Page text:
If you had an active childhood, you probably have fond memories of playgrounds, parks, and maybe even sports teams. As an adult, watching children can make you marvel at how quickly kids seem to learn how to do new things with their little bodies. Did you ever stop to think, “How do they do that?”
One struggle of pursuing fitness as an adult is teaching your body to handle new and complex movements. Watching someone more skilled and fit than you perform a flawless move might trigger feelings of awe and inspiration, but sometimes you’ll also hear a voice that says “I’ll never be able to do that.”
Take a different perspective
Kids and grown-ups approach these physical challenges differently. Obviously, children’s bodies are flexible as they grow and develop, but there are two other things that give kids a major advantage on the “playing field.”
One thing that’s different is motivation. As a child, you may have been motivated to get to the top of the tree for a good spot during a game of hide-and-seek, or wanted to run fast to first base for a chance to later score a run. As adults, we often have unexciting reasons to exercise—control our weight, manage stress, prevent health problems. While of course these are all positive side effects of a regular work-out routine, they have one thing in common: you can’t measure progress in the moment! Having to wait for results is a very adult skill, but even the most patient can be demotivated when all goals are long-term and there’s no plan for measuring immediate success.
Time is relative
Another factor is time. Children have lots of free time to practice. No job and fewer chores leaves far more hours in the day available for physical activity. As adults, we often need to schedule our workouts just to make sure they happen. It can feel like there’s no time to work out at all, let alone devote hours and hours to practice a difficult move. When you see people who can do things that are not yet in your arsenal, remember that they spent time building their bodies and skills. Chances are good your instructor is, in fact, also a human who had to learn and practice! Take advantage of their experience and ask them for advice and ideas.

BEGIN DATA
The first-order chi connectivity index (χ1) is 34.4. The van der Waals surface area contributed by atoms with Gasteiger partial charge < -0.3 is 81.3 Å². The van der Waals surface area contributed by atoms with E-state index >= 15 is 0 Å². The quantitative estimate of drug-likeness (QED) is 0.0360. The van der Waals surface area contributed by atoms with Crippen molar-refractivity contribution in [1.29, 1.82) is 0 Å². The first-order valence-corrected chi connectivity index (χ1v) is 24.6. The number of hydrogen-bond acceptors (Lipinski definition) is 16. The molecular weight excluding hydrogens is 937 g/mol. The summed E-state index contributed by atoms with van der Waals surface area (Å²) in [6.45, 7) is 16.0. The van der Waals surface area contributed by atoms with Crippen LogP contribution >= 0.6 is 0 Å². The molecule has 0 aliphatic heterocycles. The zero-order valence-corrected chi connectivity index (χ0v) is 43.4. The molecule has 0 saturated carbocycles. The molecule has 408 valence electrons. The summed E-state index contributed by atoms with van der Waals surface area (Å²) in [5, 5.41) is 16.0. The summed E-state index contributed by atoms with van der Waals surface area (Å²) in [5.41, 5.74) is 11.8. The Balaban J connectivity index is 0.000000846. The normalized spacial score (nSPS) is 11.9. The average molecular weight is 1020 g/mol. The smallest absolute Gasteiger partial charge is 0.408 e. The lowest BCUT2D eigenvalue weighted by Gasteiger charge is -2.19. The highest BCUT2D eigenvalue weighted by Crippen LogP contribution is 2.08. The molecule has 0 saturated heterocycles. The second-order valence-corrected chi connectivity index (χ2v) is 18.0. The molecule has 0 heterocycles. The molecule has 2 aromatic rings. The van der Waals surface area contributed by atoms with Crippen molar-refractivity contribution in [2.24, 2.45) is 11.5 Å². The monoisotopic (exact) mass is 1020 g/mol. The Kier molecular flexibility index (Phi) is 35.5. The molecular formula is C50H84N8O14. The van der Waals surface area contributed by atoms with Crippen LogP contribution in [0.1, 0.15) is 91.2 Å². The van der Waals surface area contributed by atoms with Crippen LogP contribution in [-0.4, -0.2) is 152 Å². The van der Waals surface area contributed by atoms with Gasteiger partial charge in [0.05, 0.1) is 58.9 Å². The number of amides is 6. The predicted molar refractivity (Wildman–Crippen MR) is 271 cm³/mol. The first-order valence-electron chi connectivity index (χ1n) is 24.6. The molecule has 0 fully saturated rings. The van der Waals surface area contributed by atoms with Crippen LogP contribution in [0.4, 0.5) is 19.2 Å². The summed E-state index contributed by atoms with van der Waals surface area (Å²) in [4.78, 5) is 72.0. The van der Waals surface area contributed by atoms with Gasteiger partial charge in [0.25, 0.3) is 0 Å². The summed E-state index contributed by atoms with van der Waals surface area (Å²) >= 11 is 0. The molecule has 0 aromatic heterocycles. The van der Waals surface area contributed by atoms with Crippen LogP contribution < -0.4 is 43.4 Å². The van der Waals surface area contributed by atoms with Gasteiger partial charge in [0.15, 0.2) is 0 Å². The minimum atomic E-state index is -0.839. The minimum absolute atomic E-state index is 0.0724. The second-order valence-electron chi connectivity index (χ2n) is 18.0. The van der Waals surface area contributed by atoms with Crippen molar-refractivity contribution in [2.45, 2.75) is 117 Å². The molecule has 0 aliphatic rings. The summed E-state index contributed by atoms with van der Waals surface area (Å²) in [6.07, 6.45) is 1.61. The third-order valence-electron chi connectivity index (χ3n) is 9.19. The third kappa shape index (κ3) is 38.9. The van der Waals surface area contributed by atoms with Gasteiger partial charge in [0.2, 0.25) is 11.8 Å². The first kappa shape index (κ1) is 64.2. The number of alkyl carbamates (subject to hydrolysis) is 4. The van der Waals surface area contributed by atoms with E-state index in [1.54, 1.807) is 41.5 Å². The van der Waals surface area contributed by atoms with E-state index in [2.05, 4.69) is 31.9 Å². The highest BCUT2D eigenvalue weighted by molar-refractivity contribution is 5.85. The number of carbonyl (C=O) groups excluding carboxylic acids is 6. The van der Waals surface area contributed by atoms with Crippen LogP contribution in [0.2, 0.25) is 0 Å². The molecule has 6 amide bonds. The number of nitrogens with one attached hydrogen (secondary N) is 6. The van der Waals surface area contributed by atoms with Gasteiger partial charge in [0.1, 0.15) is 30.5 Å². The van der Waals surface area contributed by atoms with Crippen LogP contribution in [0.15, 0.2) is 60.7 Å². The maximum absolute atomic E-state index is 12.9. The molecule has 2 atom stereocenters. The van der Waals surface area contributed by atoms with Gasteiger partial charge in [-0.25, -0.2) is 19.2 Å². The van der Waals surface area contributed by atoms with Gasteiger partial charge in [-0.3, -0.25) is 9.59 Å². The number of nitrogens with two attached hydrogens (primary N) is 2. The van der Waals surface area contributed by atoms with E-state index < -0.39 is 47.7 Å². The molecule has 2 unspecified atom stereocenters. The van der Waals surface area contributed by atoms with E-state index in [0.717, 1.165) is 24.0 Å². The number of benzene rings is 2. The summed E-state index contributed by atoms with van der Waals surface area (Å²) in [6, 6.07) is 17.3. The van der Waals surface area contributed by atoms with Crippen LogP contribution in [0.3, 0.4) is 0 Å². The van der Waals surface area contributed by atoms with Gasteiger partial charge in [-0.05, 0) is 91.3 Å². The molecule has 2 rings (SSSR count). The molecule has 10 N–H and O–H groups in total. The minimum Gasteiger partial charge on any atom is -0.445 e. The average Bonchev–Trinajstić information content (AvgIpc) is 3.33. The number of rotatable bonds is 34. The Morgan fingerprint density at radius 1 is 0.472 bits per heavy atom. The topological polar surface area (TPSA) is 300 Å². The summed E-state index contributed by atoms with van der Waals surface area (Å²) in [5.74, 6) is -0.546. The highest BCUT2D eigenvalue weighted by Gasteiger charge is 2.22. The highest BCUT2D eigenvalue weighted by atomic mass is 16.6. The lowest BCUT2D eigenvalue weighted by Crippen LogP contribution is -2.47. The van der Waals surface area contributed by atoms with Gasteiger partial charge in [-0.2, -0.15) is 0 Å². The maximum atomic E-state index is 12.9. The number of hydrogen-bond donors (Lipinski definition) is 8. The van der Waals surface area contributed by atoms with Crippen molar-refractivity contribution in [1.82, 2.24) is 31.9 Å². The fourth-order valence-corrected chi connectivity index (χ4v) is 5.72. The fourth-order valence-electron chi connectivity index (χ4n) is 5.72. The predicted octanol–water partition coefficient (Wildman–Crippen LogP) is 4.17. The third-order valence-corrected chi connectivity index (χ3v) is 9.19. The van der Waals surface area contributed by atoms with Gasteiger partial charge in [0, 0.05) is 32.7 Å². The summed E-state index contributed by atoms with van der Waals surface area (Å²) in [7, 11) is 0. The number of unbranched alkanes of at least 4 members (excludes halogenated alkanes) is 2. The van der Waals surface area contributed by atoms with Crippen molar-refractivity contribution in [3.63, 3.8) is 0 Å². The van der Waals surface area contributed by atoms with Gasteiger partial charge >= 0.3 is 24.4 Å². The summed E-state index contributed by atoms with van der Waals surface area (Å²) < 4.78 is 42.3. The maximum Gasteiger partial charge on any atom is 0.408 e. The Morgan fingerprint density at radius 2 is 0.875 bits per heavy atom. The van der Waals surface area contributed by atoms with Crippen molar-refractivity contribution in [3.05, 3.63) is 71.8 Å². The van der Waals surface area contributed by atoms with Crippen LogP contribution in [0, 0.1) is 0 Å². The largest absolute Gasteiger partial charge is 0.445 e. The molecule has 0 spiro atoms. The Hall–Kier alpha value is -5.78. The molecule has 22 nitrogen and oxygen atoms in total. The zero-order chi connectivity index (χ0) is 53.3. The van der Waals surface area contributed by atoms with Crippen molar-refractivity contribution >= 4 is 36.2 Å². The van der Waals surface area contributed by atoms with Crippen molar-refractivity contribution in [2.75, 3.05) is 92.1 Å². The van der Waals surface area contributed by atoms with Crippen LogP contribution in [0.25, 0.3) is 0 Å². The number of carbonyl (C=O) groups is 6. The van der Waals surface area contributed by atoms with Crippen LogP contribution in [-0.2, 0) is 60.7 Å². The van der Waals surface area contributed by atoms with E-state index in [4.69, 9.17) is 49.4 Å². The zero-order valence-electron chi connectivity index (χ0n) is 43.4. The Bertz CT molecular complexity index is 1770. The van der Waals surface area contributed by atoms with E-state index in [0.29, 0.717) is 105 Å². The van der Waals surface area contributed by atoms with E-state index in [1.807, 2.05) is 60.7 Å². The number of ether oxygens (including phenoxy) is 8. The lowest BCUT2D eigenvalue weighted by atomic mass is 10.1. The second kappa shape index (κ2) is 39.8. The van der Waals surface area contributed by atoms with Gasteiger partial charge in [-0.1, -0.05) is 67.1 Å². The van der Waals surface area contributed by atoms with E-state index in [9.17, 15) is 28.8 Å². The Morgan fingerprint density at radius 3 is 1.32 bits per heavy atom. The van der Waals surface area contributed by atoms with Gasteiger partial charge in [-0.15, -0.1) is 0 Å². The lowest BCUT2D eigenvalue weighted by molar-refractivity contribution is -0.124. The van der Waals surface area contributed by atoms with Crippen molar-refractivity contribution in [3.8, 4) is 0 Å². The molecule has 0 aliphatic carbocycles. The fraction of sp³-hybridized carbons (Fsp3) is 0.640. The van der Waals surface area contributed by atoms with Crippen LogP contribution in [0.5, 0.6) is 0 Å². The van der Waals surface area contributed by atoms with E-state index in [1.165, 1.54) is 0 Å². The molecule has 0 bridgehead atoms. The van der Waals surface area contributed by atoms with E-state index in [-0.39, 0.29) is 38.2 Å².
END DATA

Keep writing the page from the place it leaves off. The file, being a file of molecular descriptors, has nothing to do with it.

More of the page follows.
Okay, so the time thing is not going away for most of us, but we can improve our attitudes to stop hearing “I can’t.” When you’re doing hard things, try to adopt a little bit of the childhood spirit. Challenge yourself to make what you’re doing into a game. Can you imagine a finish line when you’re running sprints at boot camp? Maybe that’s not a kettlebell you’re lifting, but a magic cauldron—don’t spill the potion! Those aren’t walking lunges, you’re climbing the mountain to catch a view. You might be surprised at how the distraction helps you unleash powers you didn’t know you had. Not only will it be a little more fun, but you can start “winning” every workout, and stop waiting for victories that take weeks or months.
We’d love to hear about a time you “gamified” a workout. Did it make it easier to push through? Do you have any other tips? Let us know in the comments!